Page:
1200 Years of Women Com­posers: A Free 78-Hour Music Playlist That Takes You From Medieval Times to Now

Ayun Hal­l­i­day is an author, illus­tra­tor, the­ater mak­er and Chief Pri­ma­tol­o­gist of the East Vil­lage Inky zine. Help con­tain the plague spread with her series of free down­load­able posters, encour­ag­ing cit­i­zens to wear masks in pub­lic set­tings. Fol­low her @AyunHalliday.

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Comments (7)
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  • Jimmy Stephens says:

    “Ye” is pro­nounced “the” The“Y” was real­ly a thorn, but type­set­ters had only “Y”
    Descrip­tion­Thorn or þorn is a let­ter in the Old Eng­lish, Goth­ic, Old Norse, Old Swedish, and mod­ern Ice­landic alpha­bets, as well as some dialects of Mid­dle Eng­lish. It was also used in medieval Scan­di­navia, but was lat­er replaced with the digraph th, except in Ice­land, where it sur­vives. Wikipedia
    Lan­guage of ori­gin: Old Eng­lish lan­guage; Old Norse lan­guage
    Oth­er let­ters com­mon­ly used with: th, dh
    Writ­ing sys­tem: Latin script
    Pho­net­ic usage: /θɔːrn/
    Translit­er­a­tion equiv­a­lents: Θ, th
    Devel­op­ment: ᚦ: Þ þ
    Descen­dants: ꝥ, þͤ, þͭ, þͧ, yᷤ, yͤ, yͭ

  • Ye Old Watkins says:

    These are great — espe­cial­ly Pumped Up Kicks. She has a great voice too :)

  • Angela says:

    Inter­est­ing ver­sions.
    The wood­en recorder worked well on Bad Romance!
    Great arti­cle, loved this bit espe­cial­ly, re:
    ” von Blingin’s ode to Lady Gaga’s “Bad Romance”:

    I want thine ugly, I want thy dis­ease

    Take aught from thee shall I if it can be free

    No Celtic harp, wood­en recorders, or adjust­ment of pos­ses­sive pro­nouns can dis­guise the jolt those open­ing lyrics assume in the mid­dle of a glob­al pan­dem­ic.”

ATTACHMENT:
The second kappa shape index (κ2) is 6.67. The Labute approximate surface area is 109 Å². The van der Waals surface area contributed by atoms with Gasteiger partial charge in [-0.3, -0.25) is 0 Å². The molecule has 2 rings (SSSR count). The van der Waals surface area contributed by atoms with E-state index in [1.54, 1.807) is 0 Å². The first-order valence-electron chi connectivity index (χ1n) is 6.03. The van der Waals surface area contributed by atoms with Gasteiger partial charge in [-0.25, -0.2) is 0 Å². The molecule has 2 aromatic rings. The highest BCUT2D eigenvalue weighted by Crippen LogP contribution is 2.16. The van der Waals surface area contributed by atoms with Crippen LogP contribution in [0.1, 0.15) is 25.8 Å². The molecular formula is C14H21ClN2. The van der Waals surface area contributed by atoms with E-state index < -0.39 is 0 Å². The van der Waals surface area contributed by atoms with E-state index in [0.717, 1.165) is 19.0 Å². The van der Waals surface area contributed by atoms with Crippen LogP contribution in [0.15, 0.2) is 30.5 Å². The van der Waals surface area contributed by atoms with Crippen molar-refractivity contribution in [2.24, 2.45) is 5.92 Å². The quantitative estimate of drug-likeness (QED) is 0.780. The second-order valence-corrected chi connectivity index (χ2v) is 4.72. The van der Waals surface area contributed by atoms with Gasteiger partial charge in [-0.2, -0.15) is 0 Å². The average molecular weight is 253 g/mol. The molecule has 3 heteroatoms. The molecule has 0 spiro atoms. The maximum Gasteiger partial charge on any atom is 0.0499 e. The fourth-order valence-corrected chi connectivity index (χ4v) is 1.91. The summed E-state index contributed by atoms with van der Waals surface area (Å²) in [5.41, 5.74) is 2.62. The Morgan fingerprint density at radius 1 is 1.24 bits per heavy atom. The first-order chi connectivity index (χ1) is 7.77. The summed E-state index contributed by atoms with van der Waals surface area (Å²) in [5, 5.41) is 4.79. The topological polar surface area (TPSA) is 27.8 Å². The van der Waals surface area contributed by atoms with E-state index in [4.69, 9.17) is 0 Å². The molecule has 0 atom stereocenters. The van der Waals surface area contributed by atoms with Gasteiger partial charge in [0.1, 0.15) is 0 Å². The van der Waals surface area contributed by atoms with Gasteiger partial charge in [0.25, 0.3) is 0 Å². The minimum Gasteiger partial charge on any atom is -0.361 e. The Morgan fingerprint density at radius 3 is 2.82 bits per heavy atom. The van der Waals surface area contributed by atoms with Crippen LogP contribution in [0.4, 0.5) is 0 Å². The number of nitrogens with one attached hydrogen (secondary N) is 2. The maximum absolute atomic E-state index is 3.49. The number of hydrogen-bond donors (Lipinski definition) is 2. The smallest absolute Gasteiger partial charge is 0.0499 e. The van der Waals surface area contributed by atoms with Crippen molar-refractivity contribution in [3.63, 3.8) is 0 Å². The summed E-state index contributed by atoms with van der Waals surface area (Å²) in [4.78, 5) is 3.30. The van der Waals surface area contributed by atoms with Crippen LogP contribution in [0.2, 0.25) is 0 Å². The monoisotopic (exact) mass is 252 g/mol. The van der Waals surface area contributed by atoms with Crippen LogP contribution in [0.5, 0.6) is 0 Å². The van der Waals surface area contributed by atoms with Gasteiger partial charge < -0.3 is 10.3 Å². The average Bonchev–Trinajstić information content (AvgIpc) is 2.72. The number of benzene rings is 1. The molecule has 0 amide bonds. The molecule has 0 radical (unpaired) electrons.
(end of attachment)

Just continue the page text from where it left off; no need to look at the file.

- indeed!

  • Claudia says:

    What a beau­ti­ful voice. Do you have more songs?

  • Todd Sherman says:

    These ren­di­tions are bril­liance!

  • Savvy says:

    Not sure which I like bet­ter! The orig­i­nals, or these. And “von Blin­gen?!” Rolling in thine floor laugh­ing mine but­tocks off. However—eek! It should be “thou and I can write a bad romance.”

  • Dave Merman says:

    Check this out:

    Who was Tris­tan Shoute? When did he live? Is he dead yet, or what? In the words of musi­col­o­gist Winchurch Ston­hill, he was “a fid­dle, wrapped in a mis­ery, inside an echid­na.” Indeed, there can be found lit­tle or no fac­tu­al evi­dence of his exis­tence… How­ev­er, as ear­ly as the 12th cen­tu­ry, reports began to cir­cu­late of a “Tris­tan Showde,” a strange itin­er­ant fig­ure who cre­at­ed mirac­u­lous music wher­ev­er he appeared, on numer­ous instru­ments, both known and unknown. Even more con­found­ing was the asser­tion that, upon reach­ing a cer­tain age, this min­strel would dis­ap­pear for a length of time, only to reap­pear in reju­ve­nat­ed form in anoth­er era.”

    The musi­cal mys­tery of Tris­tan Shoute is at the heart of Wid­der­shins, the lat­est release by cel­e­brat­ed Cana­di­an com­pos­er and mul­ti-instru­men­tal­ist Kirk Elliott,